Mobile Usability in Educational Contexts: What have we learnt?

Kukulska-Hulme, Agnes (2007). Mobile Usability in Educational Contexts: What have we learnt? International Review of Research in Open and Distance Learning, 8(2) pp. 1–16.

DOI: https://doi.org/10.19173/irrodl.v8i2.356

URL: http://www.irrodl.org/index.php/irrodl/article/vie...

Abstract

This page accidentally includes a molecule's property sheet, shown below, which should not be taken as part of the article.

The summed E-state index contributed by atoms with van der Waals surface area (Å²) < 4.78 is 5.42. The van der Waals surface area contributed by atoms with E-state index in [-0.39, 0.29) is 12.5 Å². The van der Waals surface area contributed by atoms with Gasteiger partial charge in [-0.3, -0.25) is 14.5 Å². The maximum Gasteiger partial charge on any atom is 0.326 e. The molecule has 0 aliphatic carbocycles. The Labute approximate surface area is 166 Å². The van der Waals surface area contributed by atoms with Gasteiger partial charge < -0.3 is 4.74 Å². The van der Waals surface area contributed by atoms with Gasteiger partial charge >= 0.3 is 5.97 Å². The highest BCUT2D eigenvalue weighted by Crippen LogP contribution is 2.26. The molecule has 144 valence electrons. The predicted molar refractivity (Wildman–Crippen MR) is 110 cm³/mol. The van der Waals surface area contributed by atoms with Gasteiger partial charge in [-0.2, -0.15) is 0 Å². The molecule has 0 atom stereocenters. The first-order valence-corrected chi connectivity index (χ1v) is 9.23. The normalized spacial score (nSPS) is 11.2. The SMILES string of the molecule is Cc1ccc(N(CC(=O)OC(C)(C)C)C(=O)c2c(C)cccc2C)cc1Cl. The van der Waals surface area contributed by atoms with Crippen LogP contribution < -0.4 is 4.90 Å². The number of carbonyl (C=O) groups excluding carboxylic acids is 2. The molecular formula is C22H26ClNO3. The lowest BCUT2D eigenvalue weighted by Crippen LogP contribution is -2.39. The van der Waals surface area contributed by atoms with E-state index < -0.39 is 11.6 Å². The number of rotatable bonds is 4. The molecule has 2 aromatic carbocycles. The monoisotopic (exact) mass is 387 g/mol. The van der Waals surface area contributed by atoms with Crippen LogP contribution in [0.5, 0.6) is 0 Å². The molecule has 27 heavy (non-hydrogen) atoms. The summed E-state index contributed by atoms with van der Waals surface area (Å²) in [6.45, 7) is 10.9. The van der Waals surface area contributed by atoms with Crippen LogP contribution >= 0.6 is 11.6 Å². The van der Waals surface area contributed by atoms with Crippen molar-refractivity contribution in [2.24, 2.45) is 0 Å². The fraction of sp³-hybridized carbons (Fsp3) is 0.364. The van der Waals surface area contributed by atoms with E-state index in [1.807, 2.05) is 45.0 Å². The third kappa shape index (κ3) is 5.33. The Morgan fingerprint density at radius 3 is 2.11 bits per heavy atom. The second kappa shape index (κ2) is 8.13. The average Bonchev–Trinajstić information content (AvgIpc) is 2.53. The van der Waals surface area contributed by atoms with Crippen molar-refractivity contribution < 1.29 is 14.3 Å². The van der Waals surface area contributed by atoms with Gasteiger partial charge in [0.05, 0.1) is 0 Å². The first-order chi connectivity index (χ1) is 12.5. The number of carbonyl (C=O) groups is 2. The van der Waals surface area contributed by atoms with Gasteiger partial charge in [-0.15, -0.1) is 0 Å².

The successful development of mobile learning is dependent on human factors in the use of new mobile and wireless technologies. The majority of mobile learning activity continues to take place on devices that were not designed with educational applications in mind, and usability issues are often reported. The paper reflects on progress in approaches to usability and on recent developments, with particular reference to usability findings reported in studies of mobile learning. The requirements of education are considered as well as the needs of students participating in distance education; discipline-specific perspectives and accessibility issues are also addressed. Usability findings from empirical studies of mobile learning published in the literature are drawn together in the paper, along with an account of issues that emerged in two mobile learning projects based at The Open University, UK, in 2001 and 2005. The main conclusions are: that usability issues are often reported in cases where PDAs have been used; that the future is in scenario-based design which should also take into account the evolution of uses over time and the unpredictability of how devices might be used; and that usability issues should be tracked over a longer period, from initial use through to a state of relative experience with the technology.

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